Ask.fm looks to revamp tarnished past by forming a net safety advisory board
Q&A network Ask.fm has launched its first ever safety advisory board as part of a broad push from owner IAC to clean up the site’s act.
Back in August 2013, the unmoderated public forum came under severe public scrutiny after the site’s unhindered cyber-bullying resulted in the suicide of 14 year old Hannah Smith.
Following that scandal, internet giant IAC launched a takeover of Ask.fm in August 2014, issuing a make or break vow to clean up the site while retaining users’ freedom of speech.
The safety advisory board is comprised of experts with a broad range of specialities including John Carr OBE, secretary of the UK's Children's Charities' Coalition on Internet Safety; Anne Collier, digital safety expert; Marsali Hancoc, founding president and chief executive officer of iKeepSafe.org; Dr Brian O'Neill, the director of research, enterprise and innovation services at the Dublin Institute of Technology and Dr Justin Patchin, the co-director of CyberBullying Research Center.
The board members will oversee and guide the social network towards a safer future by developing new policies, procedures and strategies to protect users. Furthermore, it will collaborate industry, communities, schools, government and law enforcement for advice and feedback.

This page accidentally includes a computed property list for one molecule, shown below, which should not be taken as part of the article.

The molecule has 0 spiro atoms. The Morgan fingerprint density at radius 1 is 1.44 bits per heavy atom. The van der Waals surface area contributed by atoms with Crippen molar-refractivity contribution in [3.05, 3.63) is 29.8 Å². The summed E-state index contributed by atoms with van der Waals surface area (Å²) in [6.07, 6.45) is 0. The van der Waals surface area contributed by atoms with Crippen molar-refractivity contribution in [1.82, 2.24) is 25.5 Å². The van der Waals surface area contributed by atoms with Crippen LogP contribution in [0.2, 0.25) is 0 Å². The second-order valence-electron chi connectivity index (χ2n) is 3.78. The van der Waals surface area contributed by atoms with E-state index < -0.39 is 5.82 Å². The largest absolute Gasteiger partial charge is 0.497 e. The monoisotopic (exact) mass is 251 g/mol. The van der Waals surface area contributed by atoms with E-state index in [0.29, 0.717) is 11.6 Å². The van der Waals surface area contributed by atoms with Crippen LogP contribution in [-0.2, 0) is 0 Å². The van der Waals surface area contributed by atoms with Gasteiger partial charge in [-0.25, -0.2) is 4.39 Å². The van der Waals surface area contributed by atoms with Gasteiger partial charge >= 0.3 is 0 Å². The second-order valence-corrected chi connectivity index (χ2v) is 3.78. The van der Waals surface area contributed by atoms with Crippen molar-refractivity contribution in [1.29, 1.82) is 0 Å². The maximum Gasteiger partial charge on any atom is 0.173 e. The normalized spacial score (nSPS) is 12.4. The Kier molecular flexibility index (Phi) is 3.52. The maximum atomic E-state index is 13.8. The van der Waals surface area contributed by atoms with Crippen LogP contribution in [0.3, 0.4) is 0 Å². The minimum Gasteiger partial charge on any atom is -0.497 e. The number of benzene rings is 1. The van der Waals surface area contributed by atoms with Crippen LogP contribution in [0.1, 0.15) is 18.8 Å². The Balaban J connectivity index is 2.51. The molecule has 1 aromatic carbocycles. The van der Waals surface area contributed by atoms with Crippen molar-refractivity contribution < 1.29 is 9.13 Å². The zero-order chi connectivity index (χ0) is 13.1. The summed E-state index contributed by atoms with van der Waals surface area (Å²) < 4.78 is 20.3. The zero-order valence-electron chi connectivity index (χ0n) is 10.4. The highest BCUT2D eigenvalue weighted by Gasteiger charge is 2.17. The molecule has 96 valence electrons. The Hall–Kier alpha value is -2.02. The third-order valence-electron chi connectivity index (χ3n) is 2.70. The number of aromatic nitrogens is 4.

Ask.fm in October said it had started "improving incrementally" the site’s safety features with a revamp making it easier to report inappropriate or abusive behaviour.
John Carr said: "We see extreme behaviour in all walks of life. But on social networks, we have the chance to spot it, intervene or help where needed. I have been extremely impressed by Ask.com’s commitment to improving safety on Ask.fm, and am pleased that the team is seeking guidance from experts in safety so as to accelerate that process.
"Ask.com has the resource and the intent to make a real difference to the site’s safety, without detracting from the user experience."
Dr Brian O’Neill added: "Children’s use of both the Internet and mobile devices continues to shift rapidly, and key to ensuring youth safety online is an understanding of what motivates them, and their use of the technology.
"I look forward to teaming up with my peers in this space and guiding Ask.fm toward evidence-based strategies to keep younger audiences safe and responsible as they navigate their digital worlds."
Over the last five months, the social network saw 20 per cent growth in the moderation team, updated its terms and conditions to better protect users and has engaged in discourse with government safety regulators across the world.